This is a result of a constitution which not only allows, but advocates an individual’s right to shape his or her own government outside the obvious political action of voting. The framework set by Madison and other framers has not only allowed for interest groups, but in doing so also created a necessary need for them in American politics. Consequently voting has taken a back seat to what one could say are more effective means of political action, such as interest groups.

Formal political participation is lower in the United States than in western European democracies; however, Americans “tend to participate more through informal means such as interest group organizations (Graham 23). ” Are political systems in the Muslim world the 21st century’s communist? Do the former and current politics of Eastern and Central Europe provide us a guide to understanding Islamic governing and the potential for democratization The end of communism and the ensuing break of the U. S. S. R were brought about by an intrinsic need for change and the inherent difficulties of maintaining an absolute socialist society.

As economic prosperity spread around the world a growing number of satellite nations recognized the threat of being left behind. This problem stemmed mainly from the inabilities of a small ruling party which showed little regard for communicating with and helping those who it ruled, and even less regard for adapting to the ever changing surroundings. Refusal on the part of the ruling elite to recognize a growing global economy and to instead focus the nation’s resources on maintaining the illusion of power ultimately led to disaster.

The problem was those who took power once the old regime was cast out had little idea themselves. Essentially, as a member of the U. S. S. R. , the government was responsible for all aspects of life, more importantly maintaining a massive economic system which fostered the notion that governments should provide the populace with many basic necessities. (Graham 148-150). However, with democracy and capitalism came the reality of individualism, and the dream of post-communist countries providing the same standard of living, security, and protection as the Soviet Union soon turned into a nightmare.

The explanation of failure is complex and all encompassing, but it is one that must be examined if there is to be any hope for present-day Islamic countries to achieve stability while democratizing. First and foremost many of the once soviet nations had no stable system of government to turn to once they disbanded the ineffective communist means of governing. Countries such as Hungary wrote new constitutions implementing democracy solely on the platform of knowing that they did not want communism (Graham 154).

As a result no concrete decision on how to rule was ever setup and many of these nations still face political upheaval. The main problem which stems problem from a lack of consensus is the ensuing inability to legislate with authority. However, leaders with in each country failed to recognize that when you govern merely through authority you lack any legitimacy (Graham 169). Political scientists who study the failings of post-communist nations developed four ways to help achieve legitimacy: procedure, results, habit, and identity.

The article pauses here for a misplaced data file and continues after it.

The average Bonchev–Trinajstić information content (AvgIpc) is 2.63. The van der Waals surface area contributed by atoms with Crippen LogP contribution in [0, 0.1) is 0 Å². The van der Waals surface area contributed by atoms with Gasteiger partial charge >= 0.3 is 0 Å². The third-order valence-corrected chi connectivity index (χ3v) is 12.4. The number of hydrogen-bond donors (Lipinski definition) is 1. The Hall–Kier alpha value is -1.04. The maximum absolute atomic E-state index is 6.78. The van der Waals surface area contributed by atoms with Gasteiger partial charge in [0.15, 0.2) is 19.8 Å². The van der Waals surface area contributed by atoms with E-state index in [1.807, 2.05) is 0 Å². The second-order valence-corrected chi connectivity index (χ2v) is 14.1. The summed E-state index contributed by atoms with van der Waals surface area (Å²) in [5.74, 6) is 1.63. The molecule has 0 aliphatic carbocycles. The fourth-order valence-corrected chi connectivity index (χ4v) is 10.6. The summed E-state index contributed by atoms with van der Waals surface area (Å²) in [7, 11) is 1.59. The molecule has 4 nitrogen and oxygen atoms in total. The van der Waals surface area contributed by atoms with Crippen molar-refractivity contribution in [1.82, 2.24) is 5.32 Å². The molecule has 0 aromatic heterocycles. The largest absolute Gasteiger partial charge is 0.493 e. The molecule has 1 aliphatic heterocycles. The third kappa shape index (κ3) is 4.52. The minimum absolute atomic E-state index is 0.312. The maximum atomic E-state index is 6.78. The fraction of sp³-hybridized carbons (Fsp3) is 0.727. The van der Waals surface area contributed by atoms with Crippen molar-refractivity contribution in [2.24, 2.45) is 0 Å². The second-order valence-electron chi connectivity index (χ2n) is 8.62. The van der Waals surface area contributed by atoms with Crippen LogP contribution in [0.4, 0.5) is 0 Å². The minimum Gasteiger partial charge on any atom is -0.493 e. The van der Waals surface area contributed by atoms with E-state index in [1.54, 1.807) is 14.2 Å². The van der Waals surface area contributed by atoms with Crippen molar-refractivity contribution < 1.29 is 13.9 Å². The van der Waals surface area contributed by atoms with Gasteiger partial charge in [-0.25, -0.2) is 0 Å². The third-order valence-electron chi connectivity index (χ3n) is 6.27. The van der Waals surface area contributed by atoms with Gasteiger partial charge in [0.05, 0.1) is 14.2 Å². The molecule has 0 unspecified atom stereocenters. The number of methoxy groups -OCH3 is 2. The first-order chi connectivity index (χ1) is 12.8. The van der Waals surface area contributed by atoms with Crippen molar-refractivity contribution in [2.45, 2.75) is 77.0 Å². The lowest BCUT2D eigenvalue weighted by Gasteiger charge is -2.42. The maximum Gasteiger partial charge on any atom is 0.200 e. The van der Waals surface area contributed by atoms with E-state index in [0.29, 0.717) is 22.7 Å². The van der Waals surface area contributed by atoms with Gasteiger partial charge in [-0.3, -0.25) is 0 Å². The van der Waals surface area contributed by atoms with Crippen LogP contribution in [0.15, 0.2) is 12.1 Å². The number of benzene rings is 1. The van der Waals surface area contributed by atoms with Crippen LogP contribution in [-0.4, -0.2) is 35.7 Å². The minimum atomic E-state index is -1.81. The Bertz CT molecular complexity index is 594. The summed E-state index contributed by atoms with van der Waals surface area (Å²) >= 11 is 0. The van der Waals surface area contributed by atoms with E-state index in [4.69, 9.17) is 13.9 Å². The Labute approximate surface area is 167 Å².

If these four elements can be forged into a process of electoral change, than legitimacy is a possible outcome. For a successful transition to democracy to take place there needs to be more than just strong leadership, the people as a whole must be willing to intrinsically change. Graham refers to this as a “consensus of values,” that is value system shared by at least a majority of its people. In democracy the people have all of the power, and in the case of the Soviet Union the people had never possessed the ability to shape their government. The political machinery of the communist system was as extensive, bureaucratized, and penetrating as any in the 20th century… both a broad value system and a developed political machinery existed in communist systems (Graham, 150). ” Consequently, when many post-communist nations were faced with the frustrating responsibilities of self-governance they fell into turmoil. Such continuing turmoil can not be all blamed on state leaders. The public’s once concrete communist mindset that “the government will solve problems and provide services” is only now just starting to change (Graham 174).

Only now, with the birth of a new, confident generation, are citizens participating with a new found passion. The main difference between post-communist states and Islamic states willing to democratize is that post-communist states wanted to cut all ties with their past. On the other hand, Islamic states want to modernize and democratize without subjugating the ideals and beliefs which they hold scared, former Soviet nations tried as hard as they could to abandon communism all together. This poses a much different and much more difficult dilemma. The teachings of the prophet Muhammad at Median and the Qur’an act s the basis for all Islamic societies; moreover, these two references promote the notion submission for the betterment of society and political order. Here Islam parallels Communism, yet there exists an inherent difference between submission out of fear (Soviet Union) and submission out of belief. As a result there would need to be a drastic fundamental shift in a Muslim’s values for them to allow themselves to embrace democracy. Perhaps more importantly, Islamic states would have to be willing to at least tolerate the debate of democratization and the ensuing debates concerning civil liberties.

Additionally, unlike in the Soviet Union, the underprivileged and impoverished still buy into the very system which keeps them down. As Graham writes, “tolerance is the absolute cornerstone of functioning democratic and capitalist systems… the glue that holds together societies that are just beginning to work through issues that come naturally with heterogeneity and political debate (Graham 154). ” Communism and Islam by definition discourage tolerance and oppose any opposition to the ruling elite.

The mere existence of dialogue concerning democratization would be a feat given the lack of diversity within Islamic states. Furthermore, any talk of democratization within Islam today revolves around outside influence from the West and essentially calls for upheaval of an oppressive system. Graham uses Russia and Ukraine as examples of the ineffectiveness of rapid change in government systems. At the present it appears as though the only successful democratization would have to come from within and that would only be recognized through a change in “consensus values. “